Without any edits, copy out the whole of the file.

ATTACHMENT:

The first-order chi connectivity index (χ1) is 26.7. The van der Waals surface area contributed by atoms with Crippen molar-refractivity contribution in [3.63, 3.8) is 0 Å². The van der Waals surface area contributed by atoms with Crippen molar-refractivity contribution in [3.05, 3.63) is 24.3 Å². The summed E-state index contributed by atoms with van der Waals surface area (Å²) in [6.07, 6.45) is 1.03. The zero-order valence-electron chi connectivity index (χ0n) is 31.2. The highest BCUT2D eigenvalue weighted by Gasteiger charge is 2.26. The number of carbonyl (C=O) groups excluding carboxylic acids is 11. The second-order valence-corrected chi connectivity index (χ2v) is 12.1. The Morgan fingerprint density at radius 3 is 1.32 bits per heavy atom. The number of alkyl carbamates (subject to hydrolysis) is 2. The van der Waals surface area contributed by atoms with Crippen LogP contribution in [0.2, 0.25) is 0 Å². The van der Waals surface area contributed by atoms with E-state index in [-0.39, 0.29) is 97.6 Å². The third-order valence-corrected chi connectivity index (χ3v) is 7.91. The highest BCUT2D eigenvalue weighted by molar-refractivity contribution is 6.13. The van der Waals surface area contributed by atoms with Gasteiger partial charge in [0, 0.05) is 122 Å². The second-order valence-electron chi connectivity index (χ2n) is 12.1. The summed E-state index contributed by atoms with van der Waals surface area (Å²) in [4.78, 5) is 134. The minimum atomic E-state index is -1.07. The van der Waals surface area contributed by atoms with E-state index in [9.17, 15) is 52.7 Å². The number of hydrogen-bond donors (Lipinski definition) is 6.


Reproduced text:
The first-order chi connectivity index (χ1) is 26.7. The van der Waals surface area contributed by atoms with Crippen molar-refractivity contribution in [3.63, 3.8) is 0 Å². The van der Waals surface area contributed by atoms with Crippen molar-refractivity contribution in [3.05, 3.63) is 24.3 Å². The summed E-state index contributed by atoms with van der Waals surface area (Å²) in [6.07, 6.45) is 1.03. The zero-order valence-electron chi connectivity index (χ0n) is 31.2. The highest BCUT2D eigenvalue weighted by Gasteiger charge is 2.26. The number of carbonyl (C=O) groups excluding carboxylic acids is 11. The second-order valence-corrected chi connectivity index (χ2v) is 12.1. The Morgan fingerprint density at radius 3 is 1.32 bits per heavy atom. The number of alkyl carbamates (subject to hydrolysis) is 2. The van der Waals surface area contributed by atoms with Crippen LogP contribution in [0.2, 0.25) is 0 Å². The van der Waals surface area contributed by atoms with E-state index in [-0.39, 0.29) is 97.6 Å². The third-order valence-corrected chi connectivity index (χ3v) is 7.91. The highest BCUT2D eigenvalue weighted by molar-refractivity contribution is 6.13. The van der Waals surface area contributed by atoms with Gasteiger partial charge in [0, 0.05) is 122 Å². The second-order valence-electron chi connectivity index (χ2n) is 12.1. The summed E-state index contributed by atoms with van der Waals surface area (Å²) in [4.78, 5) is 134. The minimum atomic E-state index is -1.07. The van der Waals surface area contributed by atoms with E-state index in [9.17, 15) is 52.7 Å². The number of hydrogen-bond donors (Lipinski definition) is 6.